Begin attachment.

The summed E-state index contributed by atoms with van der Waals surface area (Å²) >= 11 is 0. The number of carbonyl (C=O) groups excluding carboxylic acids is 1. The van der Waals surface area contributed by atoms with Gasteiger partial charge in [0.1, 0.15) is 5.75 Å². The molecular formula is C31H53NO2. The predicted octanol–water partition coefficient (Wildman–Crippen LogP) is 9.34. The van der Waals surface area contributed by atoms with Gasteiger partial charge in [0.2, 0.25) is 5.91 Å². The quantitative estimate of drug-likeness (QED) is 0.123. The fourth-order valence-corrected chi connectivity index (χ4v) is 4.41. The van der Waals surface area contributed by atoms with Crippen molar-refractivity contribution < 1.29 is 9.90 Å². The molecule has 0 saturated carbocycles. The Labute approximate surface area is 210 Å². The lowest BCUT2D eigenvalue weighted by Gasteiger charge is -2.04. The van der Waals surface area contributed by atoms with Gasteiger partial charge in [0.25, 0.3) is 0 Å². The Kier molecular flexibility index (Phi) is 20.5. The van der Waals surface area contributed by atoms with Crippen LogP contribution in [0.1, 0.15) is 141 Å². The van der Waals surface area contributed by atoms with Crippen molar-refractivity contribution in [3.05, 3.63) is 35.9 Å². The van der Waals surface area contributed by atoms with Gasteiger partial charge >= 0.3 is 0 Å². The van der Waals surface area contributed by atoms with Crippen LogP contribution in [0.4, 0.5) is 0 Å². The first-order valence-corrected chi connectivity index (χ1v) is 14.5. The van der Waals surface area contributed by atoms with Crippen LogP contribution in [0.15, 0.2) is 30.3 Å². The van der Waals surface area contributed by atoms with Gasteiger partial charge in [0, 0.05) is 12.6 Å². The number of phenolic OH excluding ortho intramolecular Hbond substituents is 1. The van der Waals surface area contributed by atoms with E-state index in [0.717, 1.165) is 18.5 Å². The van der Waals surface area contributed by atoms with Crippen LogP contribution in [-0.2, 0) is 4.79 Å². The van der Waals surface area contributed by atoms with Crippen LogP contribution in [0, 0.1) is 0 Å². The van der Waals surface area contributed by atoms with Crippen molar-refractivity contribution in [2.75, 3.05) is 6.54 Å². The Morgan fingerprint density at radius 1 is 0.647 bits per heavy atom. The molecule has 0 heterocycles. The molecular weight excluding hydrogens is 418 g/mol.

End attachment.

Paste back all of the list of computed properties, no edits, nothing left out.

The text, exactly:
The summed E-state index contributed by atoms with van der Waals surface area (Å²) >= 11 is 0. The number of carbonyl (C=O) groups excluding carboxylic acids is 1. The van der Waals surface area contributed by atoms with Gasteiger partial charge in [0.1, 0.15) is 5.75 Å². The molecular formula is C31H53NO2. The predicted octanol–water partition coefficient (Wildman–Crippen LogP) is 9.34. The van der Waals surface area contributed by atoms with Gasteiger partial charge in [0.2, 0.25) is 5.91 Å². The quantitative estimate of drug-likeness (QED) is 0.123. The fourth-order valence-corrected chi connectivity index (χ4v) is 4.41. The van der Waals surface area contributed by atoms with Crippen molar-refractivity contribution < 1.29 is 9.90 Å². The molecule has 0 saturated carbocycles. The Labute approximate surface area is 210 Å². The lowest BCUT2D eigenvalue weighted by Gasteiger charge is -2.04. The van der Waals surface area contributed by atoms with Gasteiger partial charge in [0.25, 0.3) is 0 Å². The Kier molecular flexibility index (Phi) is 20.5. The van der Waals surface area contributed by atoms with Crippen LogP contribution in [0.1, 0.15) is 141 Å². The van der Waals surface area contributed by atoms with Crippen molar-refractivity contribution in [3.05, 3.63) is 35.9 Å². The van der Waals surface area contributed by atoms with Gasteiger partial charge >= 0.3 is 0 Å². The van der Waals surface area contributed by atoms with Crippen LogP contribution in [0.4, 0.5) is 0 Å². The first-order valence-corrected chi connectivity index (χ1v) is 14.5. The van der Waals surface area contributed by atoms with Crippen LogP contribution in [0.15, 0.2) is 30.3 Å². The van der Waals surface area contributed by atoms with Gasteiger partial charge in [0, 0.05) is 12.6 Å². The number of phenolic OH excluding ortho intramolecular Hbond substituents is 1. The van der Waals surface area contributed by atoms with E-state index in [0.717, 1.165) is 18.5 Å². The van der Waals surface area contributed by atoms with Crippen LogP contribution in [-0.2, 0) is 4.79 Å². The van der Waals surface area contributed by atoms with Crippen LogP contribution in [0, 0.1) is 0 Å². The van der Waals surface area contributed by atoms with Crippen molar-refractivity contribution in [2.75, 3.05) is 6.54 Å². The Morgan fingerprint density at radius 1 is 0.647 bits per heavy atom. The molecule has 0 heterocycles. The molecular weight excluding hydrogens is 418 g/mol.